Moreover, new infectious diseases are appearing: we estimate that at least 30 previously unknown diseases have appeared globally since 1973, including HIV/AIDS, Hepatitis C, Ebola hemorrhagic fever, and the encephalitis-related Nipah virus that emerged in Indonesia last summer. Many are still incurable.
Indeed, senior policymakers are becoming increasingly concerned about the implications of growing infectious disease threats for U.S. citizens at home and abroad, for US armed forces deployed overseas, and for countries and regions in which the United States has major interests.Asia is likely to witness a major increase in infectious disease deaths, driven by the spread of HIV/AIDS, replacing Africa as the epicenter of the disease before 2015.
Eurasia and Europe will also see substantial increases in infectious diseases.
Moving on to a second global trend, the demand for food, water, and energy will increase over the next 15 years, while the uneven distribution of natural resources will persist in many developing countries. The good news is that world food stocks are projected to be sufficient to meet overall global needs by 2015. But despite promising technologies and liberalized trade, bottlenecks remain in the distribution of food. Thus, the problems of feeding the world’s poorest populations, as well as those affected by internal conflicts, will persist.
North Korea, in particular, will continue to risk nationwide famine—exacerbated by frequent natural disasters—until there are major regime and policy changes.
And famines will continue to occur in poor countries embroiled in internal conflicts, which are often accompanied by deliberate destruction of crops. Many of these countries—such as Sudan and Somalia—are also subject to frequent natural disasters.
Water is a big issue! Fresh water, while globally abundant, is scarce today in much of South Asia, northern China, the Middle East, and parts of Africa, and will become scarcer in the years ahead. As you may know, access to water is a critical issue in Israel’s treaty negotiations with both Syria and the Palestinians.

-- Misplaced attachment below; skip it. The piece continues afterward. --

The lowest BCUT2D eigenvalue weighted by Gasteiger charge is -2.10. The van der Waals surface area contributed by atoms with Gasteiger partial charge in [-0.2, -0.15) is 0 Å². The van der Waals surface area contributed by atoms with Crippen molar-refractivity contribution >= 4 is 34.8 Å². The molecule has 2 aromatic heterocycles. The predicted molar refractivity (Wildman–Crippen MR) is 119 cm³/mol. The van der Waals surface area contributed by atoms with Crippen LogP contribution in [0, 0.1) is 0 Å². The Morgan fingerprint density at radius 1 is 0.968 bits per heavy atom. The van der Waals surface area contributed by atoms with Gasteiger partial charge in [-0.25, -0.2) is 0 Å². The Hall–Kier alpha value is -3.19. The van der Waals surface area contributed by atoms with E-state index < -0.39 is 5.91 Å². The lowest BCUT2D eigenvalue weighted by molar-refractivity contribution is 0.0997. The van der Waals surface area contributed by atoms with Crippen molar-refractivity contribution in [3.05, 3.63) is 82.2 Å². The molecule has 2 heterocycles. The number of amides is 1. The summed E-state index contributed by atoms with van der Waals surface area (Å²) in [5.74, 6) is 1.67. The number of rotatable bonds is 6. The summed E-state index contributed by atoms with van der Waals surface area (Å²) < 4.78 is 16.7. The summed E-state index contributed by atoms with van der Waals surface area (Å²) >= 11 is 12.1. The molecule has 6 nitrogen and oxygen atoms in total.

Experts at the Global Water Policy Project estimate that by 2025, 40 percent of the world’s population will live in countries that are "water stressed,"—a sixfold increase over 1995. These countries will be unable to provide sufficient water for agricultural, industrial, and household needs. The majority of those affected will live in Africa and South Asia. Given such scarcities, there are serious risks of future "water wars" along several large rivers and seas.
At the same time, growing populations and increases in per capita income will drive the demand for more energy. By 2015, the world’s demand for oil will have grown by as much as 60 percent over present levels. Fortunately, this demand will not be difficult to meet. The oil deposits most economically exploited remain in the Persian Gulf region and Venezeula, with new areas coming online in the West African Basin and the Caspian Sea. The global shift to natural gas—with its fixed installations for fuel delivery––will establish long-lasting energy dependencies. Neighboring countries will become increasingly reliant upon natural gas supplies from Russia, Algeria, and Central Asia. Improvements in the efficiency of solar cells and batteries will result in greater use of these and other renewable energy resources, but they are unlikely significantly to affect global reliance on fossil fuels in the foreseeable future.